To master the basics of various joins and outlining, John Ward wove a sampler from a Norwegian textbook by Bjorg Christianson White, using Harrisville Highland yarn.  His bold black-and-red piece stood upright on a Glimakra loom on a table near the door. It was a joy to see it progressing each time I walked into the room.

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Annette Smith came farthest to attend the workshop on a Decorah weekend with perfect weather, all the way from the San Juan Islands off Washington state. She wove an abstracted virgin (from the Wise and Foolish Virgin tapestries), using an assortment of fairly thin natural-dyed yarns. It truly became an experimental sample.  She planned a virgin duo, but learned so much along the way about how she really wanted the final piece to look, that she left her virgin one-armed, wove a star and finished off the edge. Annette has has always woven from the back, but is now sufficiently convinced she should try weaving from the front for her next piece incorporating two virgins.

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Linda Ryder drew a single star to weave in bold contrasting colors. Also note the small perfect square in the corner, in which she varied the two vertical joins from one-turn square dovetail joins to two-turn.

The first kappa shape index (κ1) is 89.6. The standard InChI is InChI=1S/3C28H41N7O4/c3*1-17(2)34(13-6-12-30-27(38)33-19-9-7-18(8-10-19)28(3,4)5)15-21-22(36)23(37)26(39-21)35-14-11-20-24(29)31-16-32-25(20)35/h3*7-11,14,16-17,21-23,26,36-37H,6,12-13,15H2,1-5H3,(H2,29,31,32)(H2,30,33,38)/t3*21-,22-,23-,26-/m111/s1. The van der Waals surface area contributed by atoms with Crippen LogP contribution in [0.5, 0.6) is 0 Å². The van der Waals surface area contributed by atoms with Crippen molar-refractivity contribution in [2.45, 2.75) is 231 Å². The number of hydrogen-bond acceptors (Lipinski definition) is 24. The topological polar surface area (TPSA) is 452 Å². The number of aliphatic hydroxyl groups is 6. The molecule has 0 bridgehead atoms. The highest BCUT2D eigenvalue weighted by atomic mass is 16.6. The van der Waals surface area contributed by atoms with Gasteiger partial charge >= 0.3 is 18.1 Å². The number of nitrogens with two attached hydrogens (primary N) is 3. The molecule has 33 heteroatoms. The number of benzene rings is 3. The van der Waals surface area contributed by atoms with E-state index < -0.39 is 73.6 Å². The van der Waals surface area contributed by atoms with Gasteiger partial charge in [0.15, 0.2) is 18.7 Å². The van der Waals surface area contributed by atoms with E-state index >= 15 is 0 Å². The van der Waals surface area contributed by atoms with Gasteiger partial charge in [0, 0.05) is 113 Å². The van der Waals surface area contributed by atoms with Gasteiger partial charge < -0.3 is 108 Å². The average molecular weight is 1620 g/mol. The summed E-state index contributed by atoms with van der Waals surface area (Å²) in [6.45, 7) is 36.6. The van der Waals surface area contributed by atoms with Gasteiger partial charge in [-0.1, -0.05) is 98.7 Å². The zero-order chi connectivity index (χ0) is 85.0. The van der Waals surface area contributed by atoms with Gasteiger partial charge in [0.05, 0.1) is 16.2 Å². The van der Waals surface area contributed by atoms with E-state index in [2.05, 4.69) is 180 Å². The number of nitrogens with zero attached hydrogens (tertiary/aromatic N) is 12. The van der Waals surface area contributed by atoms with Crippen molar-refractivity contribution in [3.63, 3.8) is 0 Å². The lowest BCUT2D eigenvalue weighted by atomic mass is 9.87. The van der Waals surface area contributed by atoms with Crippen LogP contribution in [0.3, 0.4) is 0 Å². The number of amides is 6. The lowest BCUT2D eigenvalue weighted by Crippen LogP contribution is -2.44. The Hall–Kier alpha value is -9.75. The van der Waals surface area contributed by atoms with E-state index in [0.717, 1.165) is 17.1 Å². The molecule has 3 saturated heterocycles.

Most students seem to have Mirrix looms these days.  Linda had the electric shaft switching mechanism, too, because she has had shoulder issues.  I was completely skeptical of pressing a button to change sheds, but I loved it when I tried it.

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Kelly Marshall was inspired by a lunchtime visit to the quilt shop across the street, where she ran across fabric with mid-century modern motifs, perfect for practicing circles, joins, and outlining.

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During the planning portion of the workshop, we talked a lot about creating and modifying images to make them easy to weave (relatively).  Marsha Larson wanted to weave a seagull. It was best woven vertically with short areas of decorative joins on his breast and perhaps on his neck, but there were challenging spindly legs. The Norwegian billedvev-weavers would not leave a big slit to sew, so we made up a join that incorporated a bit of wrapping and then catching a neighbor thread. She was using a bit of slightly irregular pinkish natural-dyed yarn.  Perfect seagull legs!

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At the end of this class, I had the pleasure of not having to pack my car with all the notebooks of images, books, samples, yarn, etc., as I could move it aside for class the following week. More on that class soon, on a weekend that also included wonderful early morning walks–and an eagle siting.